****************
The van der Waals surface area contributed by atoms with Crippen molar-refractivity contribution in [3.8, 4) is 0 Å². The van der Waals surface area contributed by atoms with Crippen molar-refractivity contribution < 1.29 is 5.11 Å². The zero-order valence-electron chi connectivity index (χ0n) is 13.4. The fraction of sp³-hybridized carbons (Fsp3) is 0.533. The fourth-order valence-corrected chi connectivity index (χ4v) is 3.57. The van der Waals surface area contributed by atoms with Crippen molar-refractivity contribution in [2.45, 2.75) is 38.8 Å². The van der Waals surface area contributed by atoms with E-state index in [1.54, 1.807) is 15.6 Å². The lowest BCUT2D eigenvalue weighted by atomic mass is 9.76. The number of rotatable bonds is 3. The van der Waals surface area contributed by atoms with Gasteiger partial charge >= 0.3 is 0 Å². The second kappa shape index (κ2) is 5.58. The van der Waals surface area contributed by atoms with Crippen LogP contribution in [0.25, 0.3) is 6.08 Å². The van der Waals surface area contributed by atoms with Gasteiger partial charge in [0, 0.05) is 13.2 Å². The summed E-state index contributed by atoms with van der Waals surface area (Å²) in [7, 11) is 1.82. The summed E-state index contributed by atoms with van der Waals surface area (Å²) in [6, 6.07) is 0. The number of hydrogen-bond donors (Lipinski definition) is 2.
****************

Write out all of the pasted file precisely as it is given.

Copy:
The van der Waals surface area contributed by atoms with Crippen molar-refractivity contribution in [3.8, 4) is 0 Å². The van der Waals surface area contributed by atoms with Crippen molar-refractivity contribution < 1.29 is 5.11 Å². The zero-order valence-electron chi connectivity index (χ0n) is 13.4. The fraction of sp³-hybridized carbons (Fsp3) is 0.533. The fourth-order valence-corrected chi connectivity index (χ4v) is 3.57. The van der Waals surface area contributed by atoms with Crippen molar-refractivity contribution in [2.45, 2.75) is 38.8 Å². The van der Waals surface area contributed by atoms with E-state index in [1.54, 1.807) is 15.6 Å². The lowest BCUT2D eigenvalue weighted by atomic mass is 9.76. The number of rotatable bonds is 3. The van der Waals surface area contributed by atoms with Gasteiger partial charge >= 0.3 is 0 Å². The second kappa shape index (κ2) is 5.58. The van der Waals surface area contributed by atoms with Crippen LogP contribution in [0.25, 0.3) is 6.08 Å². The van der Waals surface area contributed by atoms with Gasteiger partial charge in [0, 0.05) is 13.2 Å². The summed E-state index contributed by atoms with van der Waals surface area (Å²) in [7, 11) is 1.82. The summed E-state index contributed by atoms with van der Waals surface area (Å²) in [6, 6.07) is 0. The number of hydrogen-bond donors (Lipinski definition) is 2.